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A great gig for the father of dysfunctional ditties

Loudon Wainwright III is one of the go-to guys in the genre, so 'Knocked Up's' Judd Apatow got him.

June 01, 2007|Randy Lewis | Times Staff Writer

He's sung of the relationship advantages of tragic demise, of dads bitterly jealous of newborn sons, of disenchanted daughters, of lovers in search of each other's perfect therapist and, in his biggest hit, of a dead skunk in the middle of the road.

So who better to create the music for Judd Apatow's new comedy of dysfunctional love born of a one-night stand than Loudon Wainwright III?

The veteran singer-songwriter is 60, old enough to be Apatow's father. That's a fantasy undoubtedly entertained somewhere along the line by the loose-cannon creator of "Knocked Up" and "The 40-Year-Old Virgin" and short-lived TV shows "Freaks and Geeks" and "Undeclared." Like most of the songs Wainwright has recorded since the early '70s, they're rife with relatives and friends you wouldn't wish on an enemy. Well, Bin Laden, maybe.

"If I had never been exposed to Loudon, I would probably just be writing fantastic [male anatomy] jokes, but nothing more," Apatow, 39, says in the notes for Wainwright's new album, "Strange Weirdos," subtitled "music from and inspired by the film 'Knocked Up.' " "Loudon's work ... is a powerful reminder to me that I must always be honest, funny and true to myself."

Having turned Wainwright into a TV dad six years ago in the Fox series "Undeclared," Apatow returned to him this time not just to write songs but also to compose the score, with help from another Wainwright acolyte, Joe Henry.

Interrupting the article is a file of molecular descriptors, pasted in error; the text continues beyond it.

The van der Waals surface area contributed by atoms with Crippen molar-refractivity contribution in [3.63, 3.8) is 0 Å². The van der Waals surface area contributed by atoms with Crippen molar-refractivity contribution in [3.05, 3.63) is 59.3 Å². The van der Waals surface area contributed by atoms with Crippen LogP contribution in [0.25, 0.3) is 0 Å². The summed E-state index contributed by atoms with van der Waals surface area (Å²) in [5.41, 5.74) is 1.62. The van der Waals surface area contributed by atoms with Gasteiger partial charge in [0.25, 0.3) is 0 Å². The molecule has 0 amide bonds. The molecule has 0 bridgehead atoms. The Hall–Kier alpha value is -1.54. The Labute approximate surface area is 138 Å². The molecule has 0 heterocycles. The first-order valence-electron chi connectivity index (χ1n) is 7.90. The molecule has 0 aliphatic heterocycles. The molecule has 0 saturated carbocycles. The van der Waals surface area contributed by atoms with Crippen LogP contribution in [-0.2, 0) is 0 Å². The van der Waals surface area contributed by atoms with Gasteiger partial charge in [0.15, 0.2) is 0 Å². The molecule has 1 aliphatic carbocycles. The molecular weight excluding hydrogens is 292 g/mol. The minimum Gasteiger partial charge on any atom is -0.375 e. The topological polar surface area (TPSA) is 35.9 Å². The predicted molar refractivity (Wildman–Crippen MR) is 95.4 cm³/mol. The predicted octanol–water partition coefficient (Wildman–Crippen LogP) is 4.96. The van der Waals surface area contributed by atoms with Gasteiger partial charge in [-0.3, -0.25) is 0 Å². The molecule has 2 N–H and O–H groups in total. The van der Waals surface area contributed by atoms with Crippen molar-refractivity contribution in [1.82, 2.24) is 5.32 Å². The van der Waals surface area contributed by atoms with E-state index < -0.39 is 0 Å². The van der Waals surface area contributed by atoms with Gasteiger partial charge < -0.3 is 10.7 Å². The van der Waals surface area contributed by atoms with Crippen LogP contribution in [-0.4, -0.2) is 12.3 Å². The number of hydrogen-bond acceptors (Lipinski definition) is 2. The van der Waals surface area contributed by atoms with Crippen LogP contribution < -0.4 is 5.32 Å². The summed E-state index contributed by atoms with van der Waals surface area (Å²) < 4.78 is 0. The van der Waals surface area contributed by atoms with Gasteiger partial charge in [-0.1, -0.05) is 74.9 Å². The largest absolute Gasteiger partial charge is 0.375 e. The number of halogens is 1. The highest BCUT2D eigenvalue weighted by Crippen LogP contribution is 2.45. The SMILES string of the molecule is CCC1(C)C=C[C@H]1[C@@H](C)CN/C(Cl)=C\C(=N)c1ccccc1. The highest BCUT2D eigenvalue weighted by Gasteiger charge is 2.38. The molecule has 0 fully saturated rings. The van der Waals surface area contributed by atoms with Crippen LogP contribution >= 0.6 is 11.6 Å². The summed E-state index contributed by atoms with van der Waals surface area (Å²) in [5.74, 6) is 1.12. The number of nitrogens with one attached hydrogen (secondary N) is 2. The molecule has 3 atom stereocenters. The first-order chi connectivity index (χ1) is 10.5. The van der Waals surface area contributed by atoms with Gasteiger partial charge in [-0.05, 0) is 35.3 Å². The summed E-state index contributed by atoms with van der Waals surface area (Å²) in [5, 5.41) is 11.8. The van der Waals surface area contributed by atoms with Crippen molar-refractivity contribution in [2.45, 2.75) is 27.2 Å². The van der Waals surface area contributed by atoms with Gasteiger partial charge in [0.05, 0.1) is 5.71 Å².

"Any excuse to stay at home in my pajamas and get paid for it is OK with me," Wainwright said recently. "Running around with a guitar from town to town gets less and less fun the older I get."

Yet it was at just such an occasion, when Wainwright was playing an L.A. club, where Apatow heard him sing "Grey in L.A." and thought it would be perfect for the film hatching in his brain at the time. The song helps set a skewered tone for "Knocked Up" as Wainwright rails against the Southland's incessantly sunny weather and Hollywood-centric mind-set:

Brad Grey's in L.A.

Yeah OK I should stay here

There's no place that's better I know

For a wannabe star stuck in a car

On a freeway with nowhere to go

With his first bona-fide film score to his credit, Wainwright, increasingly famous in recent years as the real-life dad of singer-songwriters Rufus and Martha, can now entertain his own fantasy of wrestling with fellow singer-songwriter-turned-composer Randy Newman over an Oscar for best original score.

"Yeah," he says, "I'm ready to duke it out with him."

randy.lewis@latimes.com

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